This story is part of a Refinery29 series that explores the women behind the headlines of the Syrian refugee crisis. Read the full multimedia feature, Behind the Headlines: Daughters of Paradise, here. More coverage on the human faces of the world's refugee crisis can be found here.
Najlaa Al-Sheikh has a round face and almond-shaped brown eyes. On a warm day last August, she wore a white hijab tucked into a button-down shirt and light blue jeans. In the garden courtyard of a house once owned by a rich Turkish family, Najlaa sat at the center of a long table, leading a group of women in a discussion familiar to mothers around the world: how to balance the stress of work and raising children.
"Just count to 10 when you feel like you are fed up," she offered the women gathered around her as she stirred a cup of coffee. "When you say one, two, three, you have already taken time and space to calm down. One, two, three, four, and you didn't let the anger make your decision."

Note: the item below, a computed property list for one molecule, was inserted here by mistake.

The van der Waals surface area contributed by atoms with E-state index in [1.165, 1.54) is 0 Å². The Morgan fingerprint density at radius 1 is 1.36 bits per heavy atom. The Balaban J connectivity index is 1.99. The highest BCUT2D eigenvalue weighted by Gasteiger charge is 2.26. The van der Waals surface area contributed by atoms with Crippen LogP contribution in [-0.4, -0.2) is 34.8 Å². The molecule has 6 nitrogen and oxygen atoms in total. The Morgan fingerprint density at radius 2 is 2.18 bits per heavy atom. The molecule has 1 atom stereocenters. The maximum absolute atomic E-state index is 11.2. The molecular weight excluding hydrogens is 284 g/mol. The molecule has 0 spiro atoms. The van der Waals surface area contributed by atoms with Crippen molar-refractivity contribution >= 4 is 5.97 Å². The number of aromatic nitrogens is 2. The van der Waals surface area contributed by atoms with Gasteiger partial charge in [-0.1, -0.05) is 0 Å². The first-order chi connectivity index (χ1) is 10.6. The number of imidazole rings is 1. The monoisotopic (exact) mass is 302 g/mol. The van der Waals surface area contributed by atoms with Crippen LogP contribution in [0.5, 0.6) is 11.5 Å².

These women have much more to balance than just work and children, however. They are refugees, forced to flee violence and civil war in their native Syria and resettle here, in Kilis, a Turkish city five miles from the border but a world away. More than 4 million Syrian refugees like these people have fled since the country's civil war began in 2011
; the majority are women and children.
Here, the women know Najlaa as a loyal friend, a take-charge ally, someone who has helped them regain their dignity and rebuild their lives through job training and college courses.
"They say that women make up half of the community, but from my experience, I feel that they are the entire community," Najlaa said. "I personally feel that the woman is the person capable of truly achieving something. Because in the end, she is building families and a new community."